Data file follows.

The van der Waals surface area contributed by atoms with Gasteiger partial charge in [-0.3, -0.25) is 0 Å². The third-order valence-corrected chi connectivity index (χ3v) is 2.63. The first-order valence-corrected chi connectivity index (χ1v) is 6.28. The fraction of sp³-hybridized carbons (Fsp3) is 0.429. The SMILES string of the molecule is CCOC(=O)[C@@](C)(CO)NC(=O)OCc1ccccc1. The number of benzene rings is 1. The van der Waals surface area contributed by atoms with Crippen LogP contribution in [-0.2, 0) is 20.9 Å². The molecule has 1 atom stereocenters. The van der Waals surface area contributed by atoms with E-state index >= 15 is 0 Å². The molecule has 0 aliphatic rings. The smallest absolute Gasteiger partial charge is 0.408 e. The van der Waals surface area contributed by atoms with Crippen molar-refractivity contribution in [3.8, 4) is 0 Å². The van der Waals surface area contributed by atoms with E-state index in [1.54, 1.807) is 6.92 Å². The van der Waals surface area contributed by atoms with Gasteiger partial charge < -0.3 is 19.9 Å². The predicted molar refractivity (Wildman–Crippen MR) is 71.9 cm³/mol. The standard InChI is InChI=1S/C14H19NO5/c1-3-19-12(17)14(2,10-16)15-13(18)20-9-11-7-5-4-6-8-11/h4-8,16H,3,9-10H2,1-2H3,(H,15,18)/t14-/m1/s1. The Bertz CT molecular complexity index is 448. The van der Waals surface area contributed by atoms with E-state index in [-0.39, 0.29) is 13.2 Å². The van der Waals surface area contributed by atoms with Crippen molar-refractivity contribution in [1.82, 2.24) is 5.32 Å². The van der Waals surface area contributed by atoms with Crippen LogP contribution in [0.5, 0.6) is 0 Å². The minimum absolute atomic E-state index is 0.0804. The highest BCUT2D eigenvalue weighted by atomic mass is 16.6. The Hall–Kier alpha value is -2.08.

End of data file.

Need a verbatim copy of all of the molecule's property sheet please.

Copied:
The van der Waals surface area contributed by atoms with Gasteiger partial charge in [-0.3, -0.25) is 0 Å². The third-order valence-corrected chi connectivity index (χ3v) is 2.63. The first-order valence-corrected chi connectivity index (χ1v) is 6.28. The fraction of sp³-hybridized carbons (Fsp3) is 0.429. The SMILES string of the molecule is CCOC(=O)[C@@](C)(CO)NC(=O)OCc1ccccc1. The number of benzene rings is 1. The van der Waals surface area contributed by atoms with Crippen LogP contribution in [-0.2, 0) is 20.9 Å². The molecule has 1 atom stereocenters. The van der Waals surface area contributed by atoms with E-state index >= 15 is 0 Å². The molecule has 0 aliphatic rings. The smallest absolute Gasteiger partial charge is 0.408 e. The van der Waals surface area contributed by atoms with Crippen molar-refractivity contribution in [3.8, 4) is 0 Å². The van der Waals surface area contributed by atoms with E-state index in [1.54, 1.807) is 6.92 Å². The van der Waals surface area contributed by atoms with Gasteiger partial charge < -0.3 is 19.9 Å². The predicted molar refractivity (Wildman–Crippen MR) is 71.9 cm³/mol. The standard InChI is InChI=1S/C14H19NO5/c1-3-19-12(17)14(2,10-16)15-13(18)20-9-11-7-5-4-6-8-11/h4-8,16H,3,9-10H2,1-2H3,(H,15,18)/t14-/m1/s1. The Bertz CT molecular complexity index is 448. The van der Waals surface area contributed by atoms with E-state index in [-0.39, 0.29) is 13.2 Å². The van der Waals surface area contributed by atoms with Crippen molar-refractivity contribution in [1.82, 2.24) is 5.32 Å². The van der Waals surface area contributed by atoms with Crippen LogP contribution in [0.5, 0.6) is 0 Å². The minimum absolute atomic E-state index is 0.0804. The highest BCUT2D eigenvalue weighted by atomic mass is 16.6. The Hall–Kier alpha value is -2.08.